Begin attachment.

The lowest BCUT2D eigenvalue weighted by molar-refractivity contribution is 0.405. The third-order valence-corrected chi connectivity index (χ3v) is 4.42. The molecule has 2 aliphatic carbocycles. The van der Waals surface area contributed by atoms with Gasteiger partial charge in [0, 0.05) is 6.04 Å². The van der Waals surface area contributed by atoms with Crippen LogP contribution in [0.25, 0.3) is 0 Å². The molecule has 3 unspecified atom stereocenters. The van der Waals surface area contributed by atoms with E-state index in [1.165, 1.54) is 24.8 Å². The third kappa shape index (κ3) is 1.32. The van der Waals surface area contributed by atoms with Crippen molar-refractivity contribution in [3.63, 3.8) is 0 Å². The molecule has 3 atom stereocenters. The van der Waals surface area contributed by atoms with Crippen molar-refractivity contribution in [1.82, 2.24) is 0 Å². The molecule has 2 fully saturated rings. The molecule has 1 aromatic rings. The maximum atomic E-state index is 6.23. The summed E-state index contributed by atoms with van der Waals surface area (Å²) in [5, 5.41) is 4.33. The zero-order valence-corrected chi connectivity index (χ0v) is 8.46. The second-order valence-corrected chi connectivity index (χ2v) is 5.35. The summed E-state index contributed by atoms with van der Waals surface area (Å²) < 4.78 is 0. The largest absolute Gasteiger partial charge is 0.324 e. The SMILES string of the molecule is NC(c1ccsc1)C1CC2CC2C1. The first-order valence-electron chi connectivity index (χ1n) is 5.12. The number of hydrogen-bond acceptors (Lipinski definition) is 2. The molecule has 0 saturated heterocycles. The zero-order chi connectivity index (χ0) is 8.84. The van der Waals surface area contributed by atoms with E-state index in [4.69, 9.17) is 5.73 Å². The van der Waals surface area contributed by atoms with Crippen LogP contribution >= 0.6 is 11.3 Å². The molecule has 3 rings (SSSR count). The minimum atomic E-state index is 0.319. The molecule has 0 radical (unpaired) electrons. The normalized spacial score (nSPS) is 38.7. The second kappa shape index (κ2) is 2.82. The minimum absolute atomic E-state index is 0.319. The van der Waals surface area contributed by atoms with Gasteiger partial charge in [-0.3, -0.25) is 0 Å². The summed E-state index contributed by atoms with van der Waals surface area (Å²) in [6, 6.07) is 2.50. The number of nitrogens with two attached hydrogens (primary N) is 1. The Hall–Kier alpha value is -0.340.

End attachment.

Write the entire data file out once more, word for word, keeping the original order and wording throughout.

The lowest BCUT2D eigenvalue weighted by molar-refractivity contribution is 0.405. The third-order valence-corrected chi connectivity index (χ3v) is 4.42. The molecule has 2 aliphatic carbocycles. The van der Waals surface area contributed by atoms with Gasteiger partial charge in [0, 0.05) is 6.04 Å². The van der Waals surface area contributed by atoms with Crippen LogP contribution in [0.25, 0.3) is 0 Å². The molecule has 3 unspecified atom stereocenters. The van der Waals surface area contributed by atoms with E-state index in [1.165, 1.54) is 24.8 Å². The third kappa shape index (κ3) is 1.32. The van der Waals surface area contributed by atoms with Crippen molar-refractivity contribution in [3.63, 3.8) is 0 Å². The molecule has 3 atom stereocenters. The van der Waals surface area contributed by atoms with Crippen molar-refractivity contribution in [1.82, 2.24) is 0 Å². The molecule has 2 fully saturated rings. The molecule has 1 aromatic rings. The maximum atomic E-state index is 6.23. The summed E-state index contributed by atoms with van der Waals surface area (Å²) in [5, 5.41) is 4.33. The zero-order valence-corrected chi connectivity index (χ0v) is 8.46. The second-order valence-corrected chi connectivity index (χ2v) is 5.35. The summed E-state index contributed by atoms with van der Waals surface area (Å²) < 4.78 is 0. The largest absolute Gasteiger partial charge is 0.324 e. The SMILES string of the molecule is NC(c1ccsc1)C1CC2CC2C1. The first-order valence-electron chi connectivity index (χ1n) is 5.12. The number of hydrogen-bond acceptors (Lipinski definition) is 2. The molecule has 0 saturated heterocycles. The zero-order chi connectivity index (χ0) is 8.84. The van der Waals surface area contributed by atoms with E-state index in [4.69, 9.17) is 5.73 Å². The van der Waals surface area contributed by atoms with Crippen LogP contribution >= 0.6 is 11.3 Å². The molecule has 3 rings (SSSR count). The minimum atomic E-state index is 0.319. The molecule has 0 radical (unpaired) electrons. The normalized spacial score (nSPS) is 38.7. The second kappa shape index (κ2) is 2.82. The minimum absolute atomic E-state index is 0.319. The van der Waals surface area contributed by atoms with Gasteiger partial charge in [-0.3, -0.25) is 0 Å². The summed E-state index contributed by atoms with van der Waals surface area (Å²) in [6, 6.07) is 2.50. The number of nitrogens with two attached hydrogens (primary N) is 1. The Hall–Kier alpha value is -0.340.